Shortly after this I came home after spending an afternoon with my "wordly" friend from public school to find our television gone, as well as a majority of our records and music. Also, my clothes. I was always pretty quirky and eccentric in my fashion, artsy tomboy mixed with cowgirl. I hated dresses. Mom.... loved dresses. Florals, with lace, frills, and all that shit that was primarily taking up my space in my closet. My entire identity was quickly being boxed up, packaged and hauled off and in place of that was isolation from the outside world spruced with tea parties and black vans... and the ministry. 

Each Mennonite church belongs to a district, with a bishop overseeing them all. Underneath the Bishop is what is referred to as The Ministry, made up of a Minister, often times a lay minister, and a deacon, sometimes more. These men are in the authoritative position to uphold the districts standards ( equip with a standard book that is detailed down to print size on dresses and the type of functions not allowed to be attended. I.E. " hayrides and such", and a significant section on how women should behave to their authority. The ministry are the eyes of God, driving around to make sure the people are living in accordance to God's word. They drop in unannounced to make sure you are presentable as a woman in your clothes. They drive by slowly to make sure you are not barefoot in the yard. They are in charge of reviewing every single book that is donated to the school library, tearing out pages in the encyclopedia that reference sexuality, human physiology, anatomy along with any world event or attraction that deem unsuitable or full of sin. The Ministry hated me. 

We continued to attend the missionary Mennonite church for a few years until my family decided they wanted to go to a more conservative church, finding us moving to the Midwest to a larger district, at Mt Pleasant Mennonite Church in Southern Illinois. I was enrolled in their school for the 9th grade, which was the last year of my undergraduate education. I honestly have more of a 7th grade math background, since most of the church's mathematics were more of a practical standpoint. Women really did not need to know more than how to cut and double recipes and balance a checkbook in case she ended up an old maid and needed to handle her own finances. Typically they would still rely on their fathers for this but nonetheless, it's still taught.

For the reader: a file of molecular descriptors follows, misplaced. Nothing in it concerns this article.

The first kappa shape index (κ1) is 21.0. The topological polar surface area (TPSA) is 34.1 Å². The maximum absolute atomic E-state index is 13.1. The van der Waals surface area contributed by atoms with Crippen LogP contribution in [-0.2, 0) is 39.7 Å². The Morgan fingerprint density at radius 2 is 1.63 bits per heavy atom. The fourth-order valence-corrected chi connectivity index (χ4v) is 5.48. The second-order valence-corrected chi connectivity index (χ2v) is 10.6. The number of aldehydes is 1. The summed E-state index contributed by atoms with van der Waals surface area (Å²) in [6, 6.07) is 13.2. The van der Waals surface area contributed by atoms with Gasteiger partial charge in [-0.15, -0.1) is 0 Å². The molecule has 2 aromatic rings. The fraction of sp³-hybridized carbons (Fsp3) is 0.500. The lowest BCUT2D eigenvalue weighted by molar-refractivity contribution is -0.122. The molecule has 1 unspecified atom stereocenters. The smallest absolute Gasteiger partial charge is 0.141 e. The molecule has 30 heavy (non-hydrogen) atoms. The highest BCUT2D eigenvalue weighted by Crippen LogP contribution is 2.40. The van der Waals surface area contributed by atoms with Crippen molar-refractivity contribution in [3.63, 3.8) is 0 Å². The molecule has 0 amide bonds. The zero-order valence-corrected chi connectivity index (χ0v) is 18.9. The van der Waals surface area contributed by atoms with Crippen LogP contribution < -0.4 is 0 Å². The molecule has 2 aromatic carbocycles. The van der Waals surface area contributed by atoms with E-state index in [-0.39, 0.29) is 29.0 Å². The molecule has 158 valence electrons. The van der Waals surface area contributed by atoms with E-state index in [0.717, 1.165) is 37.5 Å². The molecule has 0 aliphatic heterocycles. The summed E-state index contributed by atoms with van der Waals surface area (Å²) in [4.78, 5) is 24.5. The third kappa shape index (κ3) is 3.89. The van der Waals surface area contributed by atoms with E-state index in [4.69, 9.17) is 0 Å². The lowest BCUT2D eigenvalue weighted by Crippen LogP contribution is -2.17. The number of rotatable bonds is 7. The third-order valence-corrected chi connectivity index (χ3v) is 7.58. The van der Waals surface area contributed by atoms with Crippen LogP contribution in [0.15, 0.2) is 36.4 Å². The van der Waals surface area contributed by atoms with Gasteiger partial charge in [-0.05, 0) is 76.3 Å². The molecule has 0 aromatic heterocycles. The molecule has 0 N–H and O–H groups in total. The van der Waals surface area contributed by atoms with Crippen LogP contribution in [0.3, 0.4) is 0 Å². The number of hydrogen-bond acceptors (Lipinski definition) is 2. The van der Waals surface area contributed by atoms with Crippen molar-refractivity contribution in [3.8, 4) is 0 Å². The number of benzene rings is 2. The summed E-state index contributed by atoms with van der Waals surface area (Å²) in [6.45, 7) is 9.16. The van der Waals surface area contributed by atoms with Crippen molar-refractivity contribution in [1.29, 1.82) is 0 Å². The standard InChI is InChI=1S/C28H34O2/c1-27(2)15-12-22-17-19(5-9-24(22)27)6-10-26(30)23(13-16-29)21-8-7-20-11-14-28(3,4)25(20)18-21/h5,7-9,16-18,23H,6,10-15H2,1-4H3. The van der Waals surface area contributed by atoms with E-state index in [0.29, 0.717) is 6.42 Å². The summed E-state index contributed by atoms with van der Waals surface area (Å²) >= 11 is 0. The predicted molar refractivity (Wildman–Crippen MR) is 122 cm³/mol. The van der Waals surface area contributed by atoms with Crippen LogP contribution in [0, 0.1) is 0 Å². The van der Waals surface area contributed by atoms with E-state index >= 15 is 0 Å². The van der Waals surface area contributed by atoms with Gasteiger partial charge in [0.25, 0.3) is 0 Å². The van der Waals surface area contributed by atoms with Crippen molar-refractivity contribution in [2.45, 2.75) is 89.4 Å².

Things began to become increasingly tense at home. Moving to a more conservative church fueled my fathers power trip and dominance over women. He no longer tried to hide his loathing for women, and he was in a position to control us as we were taught to be submissive beings. This power was his new drug of choice and he was a monster, especially to me. The ministry continued to be concerned over my appearance and actions, and held several meetings after church with me and my parents to use shame, public humiliation and guilt to brainwash me. I was beginning to crack around the age of 16, after solid 6 years of intense brainwashing and mental abuse. My parents fought constantly over me, and my father finally decided he wanted to ship me away to live at the bishops house with all the other "troubled youth". My mom intervened and snuck me out of the house to seek counseling, which was strictly forbidden by the church. I was suicidal at the time, cutting myself and pulling half of my hair out. None of this was visible due to clothing and my head covering, but I was having such extreme breakdowns and acting borderline psychotic that somewhere within her, she knew I needed help.